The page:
Actually entitled 'The HSA Advanced Project Group 1960 - 1976' the
93 year old Professor's talk on May 14th turned out to be more of a
relaxed conversation about his career and his philosophy of engineering
as much as about the APG.
Before joining APG John was Deputy Chief Engineer at Avro, under
Hugh Francis, on the Blue Steel supersonic stand-off missile, the shape
of which he designed in four weeks. The exterior of the vehicle was
aerodynamic elegance but inside it was complex chaos. The nuclear
warhead weighed two tons, the electronics were pre-digital and
pre-reliable transistors so the inertial navigator was huge; and it all
generated a lot of heat requiring a powerful refrigeration system. To
carry the Blue Steel the Vulcan needed 1000 modifications. Trials were
carried out in Australia where it took 29 flights to get the inertial
navigation system to work properly. In 100 miles it gave a position
just 100 ft short and 240 ft off to the left.
From here John moved into the field of aerophysics in super- and hypersonic flows and spacecraft design.
In 1960 Hawker Siddeley had set up at Kingston the Advanced Projects Group of 30 designers and engineers under Jim Floyd, former Chief Engineer of the ill-fated Avro Canada Arrow project. Its remit was to do things not done by the individual HSA companies. A major project was a 150 passenger supersonic transport (SST), the HS1000, but the contract was lost to BAC and what became the Concorde. Floyd resigned and Hugh Francis and John Allan were transferred from Avro in 1969 to the 'silver mile' in the office block fronting onto the Richmond Road.
Many innovative projects were investigated including the HS1011
M1.15 swing-wing SST which would produce no sonic boom at sea level, a
V/STOL SST with very many engines and a number of M3 - M5 SSTs which
proved to have no commercial advantage. On the military front there was
the single-seat HS1034 variable geometry (VG) M5 rocket plane and the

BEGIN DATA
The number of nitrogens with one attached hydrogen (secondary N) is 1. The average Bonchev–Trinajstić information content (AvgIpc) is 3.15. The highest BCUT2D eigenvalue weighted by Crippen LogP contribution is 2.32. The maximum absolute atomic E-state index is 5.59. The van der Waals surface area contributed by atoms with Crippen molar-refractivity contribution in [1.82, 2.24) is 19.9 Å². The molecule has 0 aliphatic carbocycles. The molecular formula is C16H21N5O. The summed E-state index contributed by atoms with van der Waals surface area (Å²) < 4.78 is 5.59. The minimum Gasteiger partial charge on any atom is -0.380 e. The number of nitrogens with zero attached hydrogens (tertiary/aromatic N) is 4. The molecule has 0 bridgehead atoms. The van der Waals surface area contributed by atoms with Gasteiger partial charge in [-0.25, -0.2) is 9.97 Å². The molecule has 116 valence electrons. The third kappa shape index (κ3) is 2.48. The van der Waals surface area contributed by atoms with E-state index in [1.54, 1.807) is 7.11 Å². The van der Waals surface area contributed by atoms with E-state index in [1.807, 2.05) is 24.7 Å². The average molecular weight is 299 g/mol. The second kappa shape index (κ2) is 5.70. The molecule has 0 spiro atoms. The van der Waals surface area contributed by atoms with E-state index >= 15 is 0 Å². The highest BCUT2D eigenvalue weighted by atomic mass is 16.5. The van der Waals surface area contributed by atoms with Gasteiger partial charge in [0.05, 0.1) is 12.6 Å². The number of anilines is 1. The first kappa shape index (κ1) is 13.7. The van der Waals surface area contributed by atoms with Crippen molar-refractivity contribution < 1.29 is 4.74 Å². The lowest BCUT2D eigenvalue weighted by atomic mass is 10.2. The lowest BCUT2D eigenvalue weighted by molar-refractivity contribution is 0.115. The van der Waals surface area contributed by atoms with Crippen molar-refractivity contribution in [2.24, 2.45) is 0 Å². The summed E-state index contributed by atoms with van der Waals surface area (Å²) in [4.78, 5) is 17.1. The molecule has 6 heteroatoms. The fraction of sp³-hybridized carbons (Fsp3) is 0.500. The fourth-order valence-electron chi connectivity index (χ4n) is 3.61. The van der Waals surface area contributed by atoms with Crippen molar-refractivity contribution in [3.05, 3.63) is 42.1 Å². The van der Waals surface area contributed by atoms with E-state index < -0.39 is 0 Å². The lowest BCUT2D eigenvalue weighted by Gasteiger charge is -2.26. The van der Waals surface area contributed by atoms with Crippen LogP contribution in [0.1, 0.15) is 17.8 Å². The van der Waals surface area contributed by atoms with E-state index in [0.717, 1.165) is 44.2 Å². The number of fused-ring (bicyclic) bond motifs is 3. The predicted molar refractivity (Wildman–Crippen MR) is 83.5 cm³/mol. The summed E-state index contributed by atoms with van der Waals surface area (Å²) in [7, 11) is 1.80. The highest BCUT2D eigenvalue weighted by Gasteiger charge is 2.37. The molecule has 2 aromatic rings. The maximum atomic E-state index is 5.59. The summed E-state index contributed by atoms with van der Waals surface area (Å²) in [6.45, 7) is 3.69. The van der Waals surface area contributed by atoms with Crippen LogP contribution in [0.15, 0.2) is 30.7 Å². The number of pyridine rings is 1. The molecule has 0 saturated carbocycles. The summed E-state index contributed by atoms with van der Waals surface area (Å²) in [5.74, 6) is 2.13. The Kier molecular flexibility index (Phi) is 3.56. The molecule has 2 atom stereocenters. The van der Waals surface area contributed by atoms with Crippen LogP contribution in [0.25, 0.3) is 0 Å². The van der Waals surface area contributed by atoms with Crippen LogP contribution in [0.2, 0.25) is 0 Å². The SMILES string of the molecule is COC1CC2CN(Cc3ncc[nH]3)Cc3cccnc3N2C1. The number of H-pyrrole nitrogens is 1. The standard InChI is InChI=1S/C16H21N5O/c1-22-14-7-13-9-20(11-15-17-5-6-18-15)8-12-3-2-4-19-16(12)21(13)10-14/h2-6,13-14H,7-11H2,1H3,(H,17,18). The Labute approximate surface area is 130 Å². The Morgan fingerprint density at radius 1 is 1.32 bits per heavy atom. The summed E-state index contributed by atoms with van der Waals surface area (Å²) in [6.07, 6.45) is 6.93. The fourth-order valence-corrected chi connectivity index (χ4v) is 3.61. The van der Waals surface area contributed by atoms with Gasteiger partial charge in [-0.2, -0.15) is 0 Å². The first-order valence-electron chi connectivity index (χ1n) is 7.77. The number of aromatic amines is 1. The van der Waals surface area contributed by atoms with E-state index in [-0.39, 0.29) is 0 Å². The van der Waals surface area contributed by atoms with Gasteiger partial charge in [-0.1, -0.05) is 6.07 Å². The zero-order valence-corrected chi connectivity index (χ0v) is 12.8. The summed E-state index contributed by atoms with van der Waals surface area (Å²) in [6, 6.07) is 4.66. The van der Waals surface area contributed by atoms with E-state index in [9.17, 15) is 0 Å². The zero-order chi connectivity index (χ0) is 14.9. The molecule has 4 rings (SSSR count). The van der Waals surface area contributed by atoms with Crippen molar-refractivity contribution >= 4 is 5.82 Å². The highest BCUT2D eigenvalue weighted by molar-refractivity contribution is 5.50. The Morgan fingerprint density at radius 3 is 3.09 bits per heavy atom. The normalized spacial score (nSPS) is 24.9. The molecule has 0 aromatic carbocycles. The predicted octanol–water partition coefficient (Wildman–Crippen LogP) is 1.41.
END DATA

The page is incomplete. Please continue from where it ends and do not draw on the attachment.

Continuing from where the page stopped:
HS1043 M4 VG canard interceptor and strike fighter with the R-R Spey
engine and variable intake and nozzle. The wing pivot was inside the
fuselage. Its mission was the interception of supersonic bombers,
cruising at 75,000 ft and M4 with a radius of action of 750 - 1250
Recoverable spacecraft were also studied in conjunction with Junkers in Germany and McDonnell-Douglas in the USA. A configuration of recoverable orbiter and boosters with expendable tanks was developed, like NASA's later Space Shuttle. Also studied were air breathing vehicles based on Kucheman's 'carrot' shape with base-burning propulsion, and alternative fuels such as hybrid liquid-solids (graphite, for example) but there was only a 5% energy advantage over kerosene. Liquid hydrogen had promise but was too difficult to handle in practice. Studies also included supersonic close combat fighters, airborne early warning aircraft and Nimrod developments.
After all this John was invited to join Ralph Hooper, as the Head of
Future Projects, for whom he spent 14 years working with, he said, the
great team that had produced so many outstanding aircraft.
John then chatted about other things that had exercised his
imagination such as anti-gravity physics, the importance of project
directed research, getting to Mars at ¼ g, an 'Air Rover' aircraft to
operate away from runways and go into villages in Africa, and enthusing
young people to take up engineering as a career.
He wants to carry out some research into how and why people became
engineers and has devised the questionnaire below. Please take a little
time to complete it and send it to John for professional analysis and
so, perhaps, contribute to the burgeoning of engineering students in
The vote of thanks was given by your Editor who picked up a point
John had made about Meccano, an excellent teacher of engineering,
saying that in his view the shortage of young British engineers was due
to Leggo which, because it was so easy, had pushed Meccano out of the